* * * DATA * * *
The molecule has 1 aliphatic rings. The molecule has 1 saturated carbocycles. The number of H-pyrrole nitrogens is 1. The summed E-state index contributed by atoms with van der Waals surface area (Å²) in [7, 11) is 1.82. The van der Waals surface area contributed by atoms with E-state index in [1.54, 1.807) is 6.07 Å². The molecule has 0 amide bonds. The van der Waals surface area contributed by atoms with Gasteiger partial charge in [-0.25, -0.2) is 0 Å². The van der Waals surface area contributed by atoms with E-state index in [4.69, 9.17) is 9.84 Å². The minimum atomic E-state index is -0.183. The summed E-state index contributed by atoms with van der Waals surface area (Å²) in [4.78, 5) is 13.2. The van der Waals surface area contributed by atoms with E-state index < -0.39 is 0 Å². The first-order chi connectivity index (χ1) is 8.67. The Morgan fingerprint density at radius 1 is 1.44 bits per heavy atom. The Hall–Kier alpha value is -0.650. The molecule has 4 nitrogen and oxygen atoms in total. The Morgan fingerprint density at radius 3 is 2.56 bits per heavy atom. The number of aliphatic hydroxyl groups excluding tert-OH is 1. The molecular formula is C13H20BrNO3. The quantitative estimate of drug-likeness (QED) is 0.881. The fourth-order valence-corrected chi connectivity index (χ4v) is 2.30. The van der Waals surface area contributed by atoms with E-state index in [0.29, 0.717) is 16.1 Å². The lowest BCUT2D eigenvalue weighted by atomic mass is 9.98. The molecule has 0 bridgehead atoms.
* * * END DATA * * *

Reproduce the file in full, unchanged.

The molecule has 1 aliphatic rings. The molecule has 1 saturated carbocycles. The number of H-pyrrole nitrogens is 1. The summed E-state index contributed by atoms with van der Waals surface area (Å²) in [7, 11) is 1.82. The van der Waals surface area contributed by atoms with E-state index in [1.54, 1.807) is 6.07 Å². The molecule has 0 amide bonds. The van der Waals surface area contributed by atoms with Gasteiger partial charge in [-0.25, -0.2) is 0 Å². The van der Waals surface area contributed by atoms with E-state index in [4.69, 9.17) is 9.84 Å². The minimum atomic E-state index is -0.183. The summed E-state index contributed by atoms with van der Waals surface area (Å²) in [4.78, 5) is 13.2. The van der Waals surface area contributed by atoms with E-state index < -0.39 is 0 Å². The first-order chi connectivity index (χ1) is 8.67. The Morgan fingerprint density at radius 1 is 1.44 bits per heavy atom. The Hall–Kier alpha value is -0.650. The molecule has 4 nitrogen and oxygen atoms in total. The Morgan fingerprint density at radius 3 is 2.56 bits per heavy atom. The number of aliphatic hydroxyl groups excluding tert-OH is 1. The molecular formula is C13H20BrNO3. The quantitative estimate of drug-likeness (QED) is 0.881. The fourth-order valence-corrected chi connectivity index (χ4v) is 2.30. The van der Waals surface area contributed by atoms with E-state index in [0.29, 0.717) is 16.1 Å². The lowest BCUT2D eigenvalue weighted by atomic mass is 9.98. The molecule has 0 bridgehead atoms.